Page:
NMR Studies of Bacterial Albumin-Binding Modules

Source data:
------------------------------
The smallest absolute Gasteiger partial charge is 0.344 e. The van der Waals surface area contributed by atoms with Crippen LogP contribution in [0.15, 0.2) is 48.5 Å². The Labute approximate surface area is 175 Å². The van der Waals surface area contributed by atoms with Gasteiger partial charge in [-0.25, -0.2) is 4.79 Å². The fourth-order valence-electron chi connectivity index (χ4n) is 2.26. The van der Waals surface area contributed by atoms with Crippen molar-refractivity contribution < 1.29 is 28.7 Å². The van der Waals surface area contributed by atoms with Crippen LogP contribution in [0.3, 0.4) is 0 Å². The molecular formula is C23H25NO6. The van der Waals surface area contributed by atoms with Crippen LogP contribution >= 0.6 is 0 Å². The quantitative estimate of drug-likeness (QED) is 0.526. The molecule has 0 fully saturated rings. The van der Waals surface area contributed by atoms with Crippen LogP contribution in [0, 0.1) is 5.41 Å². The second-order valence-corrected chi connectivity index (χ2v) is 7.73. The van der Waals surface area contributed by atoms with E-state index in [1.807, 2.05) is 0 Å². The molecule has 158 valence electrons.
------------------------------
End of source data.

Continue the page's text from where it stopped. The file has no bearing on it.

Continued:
Abstract: Peptostreptococcus magnus and group C/G streptococci are Gram-positive cocci that are part of the normal flora and reside in more or less the same locations in the host. Protein G of group C/G streptococci was originally described as binding IgGFc of several species and later shown to also bind human serum albumin and albumins from various animal species. From albumin-binding strains of P. magnus several albumin-binding proteins have been isolated, one of which is protein PAB (Peptostreptococcal Albumin Binding), containing a domain of 45 residues showing a high (59 %) degree of homology to the human serum albumin binding domains of protein G and which was therefore called the GA (protein G-related Albumin binding) module. It has been suggested that the GA module has been transferred from protein G into protein PAB recently and that it represents the first contemporary example of module shuffling (M. de Chateau and L. Björck, J. Biol. Chem., 269:12147-51, 1994). The GA modules of protein PAB and protein G have been studied in this thesis. They are shown to be very stable and form three-helical bundles. It has been shown that they bind to the same site on human serum albumin, but that the GA module of protein PAB binds human serum albumin with higher affinity than the GA module of protein G does. It has also been shown that the GA module of protein G shows a broader albumin-binding specificity than the GA module of protein PAB. Group C/G streptococci infect virtually all mammalian species, whereas P. magnus has been isolated only from humans. During the relatively short time period when the protein G-GA of C/G streptococci has been part of protein PAB of P. magnus, its only function has therefore most likely been to bind human serum albumin. As a result the GA module of protein PAB binds non-primate albumins with much lower affinity than primate albumins, whereas for the GA module of protein G the difference in affinity between non-primate and primate is much less pronounced. Group C/G streptococci are known to infect most, if not all, mammalian species, and nearly all strains of these bacteria bind albumin. By comparison, P. magnus has only been seen to infect humans, and although most strains of P. magnus do not bind albumin, those that do have typically been isolated from patients with deep wound infections. The greater flexibility of the GA module of protein G seen from the Nitrogen-15 spin relaxation experiments is in line with its broad species specificity and, likewise for the less flexible GA module of protein PAB, which has narrow specificity and high affinity for human serum albumin. In view of the evolutionary relationship between the two GA modules our results suggest an evolution development during which the GA module of protein PAB has adapted to its environment, which contains only human serum albumin. This adaptation to the human host has led to a loss of molecular flexibility and a more narrow albumin-binding specificity.
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